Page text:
Considering converting your manual hoist to automatic? Read this first
By implementing an automatic hoist, you are essentially turning the entire line into an automated process line. This would allow you to create process programs that include specifying tank immersion times and possibly tank parameters such as temperature, conductivity, etc. Once these programs are created, your operator will load the work bar, choose the appropriate process program and run it. After processing is complete, the operator will pick up the parts at the other end of the line. It becomes a hands off process for the operator. This can be a good thing or it can be a bad thing. If the automatic line is running well, you can be reasonably assured that you will get a consistent coating. If however things are not running well, the automatic line will not detect those things an experienced operator can. Take part cleaning for example. An automatic hoist cannot see a “clean water break” whereas an experienced operator will know to look for this and continue cleaning until it appears. Also the experienced operator can, to a degree, know the part’s coating thickness based on the color after anodizing. The automatic line cannot. There are a number of benefits from an automatic processing line, but there are also a number of limitations and drawbacks as well.
You should also consider what will happen when the process load reaches the anodize tank. If the rectifier is still going to be mmanually operated, the hoist would need some method of waiting for the rectifier to create the coating. After that, it would need some method of resuming when the coating is done. This can certainly be accomplished, but the correct way to implement an automatic hoist is to implement rectifier control as well. With rectifier control implemented in the same control system with the hoist, a seamless process flow is created. When the hoist moves the process load into the anodize tank, the control system runs the rectifiers based on the program chosen by the operator. Although an automatic hoist can be implemented without rectifier control, it would create a bifurcated control system that eventually will have problems.
Whether you implement an automated hoist or not also depends on the type of facility you have and your work loads. Automatic hoists are mainly used in captive shops. These are facilities that typically manufacture and process their own parts or have only one or two customers they process parts for. These shop normally have only 3-4 different parts that are run and the loads sizes and configurations tend to be the same. On the other hand, it is very rare to see an automatic hoist in a job shop that does anodizing work for their customers (who are the manufactures). In job shops, there are just too many different parts, load sizes and load configurations to be supported by automatic processing. Normally automatic lines have a limited number of process programs which limits the line’s flexibility. Also since a job shop may run a specific parts only once, creating and validating the automatic line’s process for the parts become a hindrance.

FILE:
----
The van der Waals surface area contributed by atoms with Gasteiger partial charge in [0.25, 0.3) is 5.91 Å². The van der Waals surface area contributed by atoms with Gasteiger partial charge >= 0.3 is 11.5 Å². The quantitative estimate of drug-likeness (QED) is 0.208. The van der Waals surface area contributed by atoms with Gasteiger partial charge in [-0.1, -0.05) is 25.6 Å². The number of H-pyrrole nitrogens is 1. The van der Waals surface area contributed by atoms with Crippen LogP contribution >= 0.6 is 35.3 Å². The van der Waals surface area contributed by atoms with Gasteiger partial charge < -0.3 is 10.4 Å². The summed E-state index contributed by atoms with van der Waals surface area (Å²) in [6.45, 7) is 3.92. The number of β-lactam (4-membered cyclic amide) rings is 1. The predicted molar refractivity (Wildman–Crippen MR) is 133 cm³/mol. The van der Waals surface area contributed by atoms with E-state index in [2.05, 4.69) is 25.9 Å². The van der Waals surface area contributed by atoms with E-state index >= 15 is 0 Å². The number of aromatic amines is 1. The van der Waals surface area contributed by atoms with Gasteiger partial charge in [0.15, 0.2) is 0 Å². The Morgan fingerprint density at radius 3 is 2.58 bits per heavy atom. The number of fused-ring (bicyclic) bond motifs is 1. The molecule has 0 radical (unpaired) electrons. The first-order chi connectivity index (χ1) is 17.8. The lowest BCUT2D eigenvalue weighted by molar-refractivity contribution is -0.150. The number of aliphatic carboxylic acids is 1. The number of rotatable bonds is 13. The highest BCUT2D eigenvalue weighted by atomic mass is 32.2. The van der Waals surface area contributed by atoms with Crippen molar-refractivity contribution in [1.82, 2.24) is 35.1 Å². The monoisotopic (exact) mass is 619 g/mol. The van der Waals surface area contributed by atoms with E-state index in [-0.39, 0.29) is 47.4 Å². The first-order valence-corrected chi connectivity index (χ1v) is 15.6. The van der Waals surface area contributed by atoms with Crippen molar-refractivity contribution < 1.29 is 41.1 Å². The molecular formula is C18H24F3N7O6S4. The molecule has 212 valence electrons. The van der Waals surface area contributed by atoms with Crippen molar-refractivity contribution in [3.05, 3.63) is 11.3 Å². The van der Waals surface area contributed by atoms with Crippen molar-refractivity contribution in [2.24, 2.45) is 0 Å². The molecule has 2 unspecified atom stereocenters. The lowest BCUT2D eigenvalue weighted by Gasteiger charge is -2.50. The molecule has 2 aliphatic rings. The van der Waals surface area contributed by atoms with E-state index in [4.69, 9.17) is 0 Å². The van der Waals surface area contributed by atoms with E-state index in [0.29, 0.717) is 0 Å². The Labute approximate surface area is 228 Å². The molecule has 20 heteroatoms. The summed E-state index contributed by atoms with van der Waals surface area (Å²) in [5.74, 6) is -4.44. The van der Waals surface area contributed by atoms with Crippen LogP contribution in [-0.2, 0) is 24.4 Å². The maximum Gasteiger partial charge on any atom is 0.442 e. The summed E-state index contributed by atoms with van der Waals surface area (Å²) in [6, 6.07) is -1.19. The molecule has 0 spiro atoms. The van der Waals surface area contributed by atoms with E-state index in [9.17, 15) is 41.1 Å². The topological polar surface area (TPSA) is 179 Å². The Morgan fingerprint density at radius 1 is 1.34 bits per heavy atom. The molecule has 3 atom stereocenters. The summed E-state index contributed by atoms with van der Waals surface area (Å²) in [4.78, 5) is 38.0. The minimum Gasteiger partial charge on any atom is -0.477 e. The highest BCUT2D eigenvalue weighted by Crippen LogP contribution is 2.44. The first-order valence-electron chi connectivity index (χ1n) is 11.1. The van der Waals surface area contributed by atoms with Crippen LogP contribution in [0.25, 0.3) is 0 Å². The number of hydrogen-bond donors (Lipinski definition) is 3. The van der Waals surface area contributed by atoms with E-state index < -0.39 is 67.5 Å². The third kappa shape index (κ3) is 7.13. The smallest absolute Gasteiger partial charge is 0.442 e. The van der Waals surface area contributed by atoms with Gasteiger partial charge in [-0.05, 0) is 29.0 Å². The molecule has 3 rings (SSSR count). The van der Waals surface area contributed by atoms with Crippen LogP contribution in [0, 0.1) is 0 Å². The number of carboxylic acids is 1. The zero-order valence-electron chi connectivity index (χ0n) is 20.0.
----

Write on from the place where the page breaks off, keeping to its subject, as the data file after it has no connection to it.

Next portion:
The cost of converting a manual hoist to automatic line should also be considered. You cannot simply plug your existing push button controls into a PLC and expect it to work. In fact it’s much more likely the hoist mechanicals themselves (chains, gantry, booms, etc), are the only parts that can be reused. Plan on replacing the drive servo motors. Also a servo drive, positioning system, PLC, cabinet, software and a computer for the operator interface will be required. Part cost alone can easily reach 6 figures. Add labor and engineering cost and you could be in the $250,000 range.
For absolute process control, you need absolute consistency. The automatic line affords this. You can be reasonably assured that when the line runs well and your chemistry is maintained, the parts are being processed the same each time. Unfortunately, when the automatic line doesn’t not run well, or if you have under maintained chemistry, there is no operator to provide the all important “reality check” that could save the day and the customer. Couple this with the limitations and cost of implementing an automatic hoist and in some cases, it simply may not be worth it.